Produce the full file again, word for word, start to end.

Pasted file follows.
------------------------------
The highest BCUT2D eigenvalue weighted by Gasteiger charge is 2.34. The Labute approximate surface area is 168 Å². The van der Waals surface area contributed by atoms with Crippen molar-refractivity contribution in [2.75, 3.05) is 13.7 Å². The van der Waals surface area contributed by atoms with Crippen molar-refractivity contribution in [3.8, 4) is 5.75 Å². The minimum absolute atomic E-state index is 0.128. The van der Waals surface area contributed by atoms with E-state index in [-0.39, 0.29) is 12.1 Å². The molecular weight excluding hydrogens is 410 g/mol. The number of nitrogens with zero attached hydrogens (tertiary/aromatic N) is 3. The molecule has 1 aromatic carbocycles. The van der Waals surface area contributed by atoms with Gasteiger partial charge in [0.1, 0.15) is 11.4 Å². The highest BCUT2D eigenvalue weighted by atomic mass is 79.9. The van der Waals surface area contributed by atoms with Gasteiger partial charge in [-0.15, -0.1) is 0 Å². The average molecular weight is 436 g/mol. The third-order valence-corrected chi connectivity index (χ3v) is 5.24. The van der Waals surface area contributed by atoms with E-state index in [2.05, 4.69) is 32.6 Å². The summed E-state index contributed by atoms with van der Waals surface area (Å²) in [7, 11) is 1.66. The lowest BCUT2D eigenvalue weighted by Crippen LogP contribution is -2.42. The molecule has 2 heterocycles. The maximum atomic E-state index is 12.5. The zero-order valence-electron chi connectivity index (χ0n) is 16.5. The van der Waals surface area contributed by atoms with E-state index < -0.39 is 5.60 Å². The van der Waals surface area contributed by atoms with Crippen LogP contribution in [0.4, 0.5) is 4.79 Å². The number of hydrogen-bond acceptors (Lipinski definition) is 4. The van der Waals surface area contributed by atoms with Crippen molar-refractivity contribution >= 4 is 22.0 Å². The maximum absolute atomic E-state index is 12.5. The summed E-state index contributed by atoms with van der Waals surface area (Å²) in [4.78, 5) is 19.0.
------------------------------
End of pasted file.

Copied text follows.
The highest BCUT2D eigenvalue weighted by Gasteiger charge is 2.34. The Labute approximate surface area is 168 Å². The van der Waals surface area contributed by atoms with Crippen molar-refractivity contribution in [2.75, 3.05) is 13.7 Å². The van der Waals surface area contributed by atoms with Crippen molar-refractivity contribution in [3.8, 4) is 5.75 Å². The minimum absolute atomic E-state index is 0.128. The van der Waals surface area contributed by atoms with E-state index in [-0.39, 0.29) is 12.1 Å². The molecular weight excluding hydrogens is 410 g/mol. The number of nitrogens with zero attached hydrogens (tertiary/aromatic N) is 3. The molecule has 1 aromatic carbocycles. The van der Waals surface area contributed by atoms with Gasteiger partial charge in [0.1, 0.15) is 11.4 Å². The highest BCUT2D eigenvalue weighted by atomic mass is 79.9. The van der Waals surface area contributed by atoms with Gasteiger partial charge in [-0.15, -0.1) is 0 Å². The average molecular weight is 436 g/mol. The third-order valence-corrected chi connectivity index (χ3v) is 5.24. The van der Waals surface area contributed by atoms with E-state index in [2.05, 4.69) is 32.6 Å². The summed E-state index contributed by atoms with van der Waals surface area (Å²) in [7, 11) is 1.66. The lowest BCUT2D eigenvalue weighted by Crippen LogP contribution is -2.42. The molecule has 2 heterocycles. The maximum atomic E-state index is 12.5. The zero-order valence-electron chi connectivity index (χ0n) is 16.5. The van der Waals surface area contributed by atoms with E-state index < -0.39 is 5.60 Å². The van der Waals surface area contributed by atoms with Crippen LogP contribution in [0.4, 0.5) is 4.79 Å². The number of hydrogen-bond acceptors (Lipinski definition) is 4. The van der Waals surface area contributed by atoms with Crippen molar-refractivity contribution >= 4 is 22.0 Å². The maximum absolute atomic E-state index is 12.5. The summed E-state index contributed by atoms with van der Waals surface area (Å²) in [4.78, 5) is 19.0.